"A brief spike in temperatures tomorrow is expected to contribute to unhealthy air quality in the Bay Area," the district's executive director Jack Broadbent said in a press release.
The district encourages people to drive less and reduce their energy use, in effect reducing pollution levels and the need for health alerts when temperatures are high, officials said.
There will be a no wood-burning ban in place, and the district is encouraging people to take public transit, carpool, bike or walk to work to reduce energy consumption.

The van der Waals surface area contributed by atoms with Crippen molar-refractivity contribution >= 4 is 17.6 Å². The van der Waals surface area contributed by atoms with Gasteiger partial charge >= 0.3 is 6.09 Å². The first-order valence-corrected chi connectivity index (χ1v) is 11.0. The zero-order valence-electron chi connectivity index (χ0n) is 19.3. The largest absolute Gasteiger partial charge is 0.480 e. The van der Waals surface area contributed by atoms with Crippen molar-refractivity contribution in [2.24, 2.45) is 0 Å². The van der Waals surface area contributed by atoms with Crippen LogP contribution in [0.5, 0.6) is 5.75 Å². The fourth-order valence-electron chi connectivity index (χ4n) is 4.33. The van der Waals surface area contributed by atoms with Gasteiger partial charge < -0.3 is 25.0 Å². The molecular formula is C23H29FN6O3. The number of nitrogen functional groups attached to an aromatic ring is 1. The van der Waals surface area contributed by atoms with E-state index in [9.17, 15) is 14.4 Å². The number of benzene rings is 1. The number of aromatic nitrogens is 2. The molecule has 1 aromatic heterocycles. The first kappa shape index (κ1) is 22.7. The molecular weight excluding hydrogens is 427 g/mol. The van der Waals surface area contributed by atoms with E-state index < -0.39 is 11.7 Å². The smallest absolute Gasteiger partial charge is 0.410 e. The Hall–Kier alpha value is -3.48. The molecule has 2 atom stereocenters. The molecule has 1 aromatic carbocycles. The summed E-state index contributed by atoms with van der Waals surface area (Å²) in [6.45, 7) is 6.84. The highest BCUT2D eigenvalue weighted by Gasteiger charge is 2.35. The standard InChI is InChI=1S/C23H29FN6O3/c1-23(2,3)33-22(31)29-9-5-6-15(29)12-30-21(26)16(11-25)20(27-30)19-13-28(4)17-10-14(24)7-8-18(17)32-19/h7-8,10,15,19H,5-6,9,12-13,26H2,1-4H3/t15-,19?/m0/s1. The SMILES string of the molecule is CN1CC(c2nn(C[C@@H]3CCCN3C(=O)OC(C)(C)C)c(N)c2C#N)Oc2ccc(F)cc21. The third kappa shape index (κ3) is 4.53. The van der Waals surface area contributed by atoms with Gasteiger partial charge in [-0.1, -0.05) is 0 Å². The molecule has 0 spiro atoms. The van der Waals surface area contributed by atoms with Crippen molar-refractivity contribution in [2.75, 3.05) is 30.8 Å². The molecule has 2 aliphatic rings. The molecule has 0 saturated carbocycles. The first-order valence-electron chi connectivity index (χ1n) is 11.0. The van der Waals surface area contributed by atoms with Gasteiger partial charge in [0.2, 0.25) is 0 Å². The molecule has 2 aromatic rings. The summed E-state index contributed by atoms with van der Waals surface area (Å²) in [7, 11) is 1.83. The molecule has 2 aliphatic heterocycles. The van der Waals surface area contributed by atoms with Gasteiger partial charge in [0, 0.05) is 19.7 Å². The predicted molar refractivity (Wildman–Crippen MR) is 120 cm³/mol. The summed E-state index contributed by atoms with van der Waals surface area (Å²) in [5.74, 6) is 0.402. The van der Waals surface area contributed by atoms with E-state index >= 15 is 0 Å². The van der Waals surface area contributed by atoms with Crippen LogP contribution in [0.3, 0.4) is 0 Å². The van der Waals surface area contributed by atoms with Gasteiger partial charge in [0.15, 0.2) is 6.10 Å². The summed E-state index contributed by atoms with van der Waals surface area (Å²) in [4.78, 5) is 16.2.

Motor vehicle exhaust and household chemicals are among the materials that contain volatile organic compounds and nitrogen oxides that combine with oxygen in the presence of heat and sunlight to form ground-level ozone, officials said.
Breathing ozone can cause a number of health problems, officials said, including throat irritation and chest pain, and it can trigger asthma and worsen bronchitis and emphysema.
People are also encouraged to avoid using gas-powered lawn mowers and leaf blowers, aerosol spray cans or lighter fluid on a barbecue.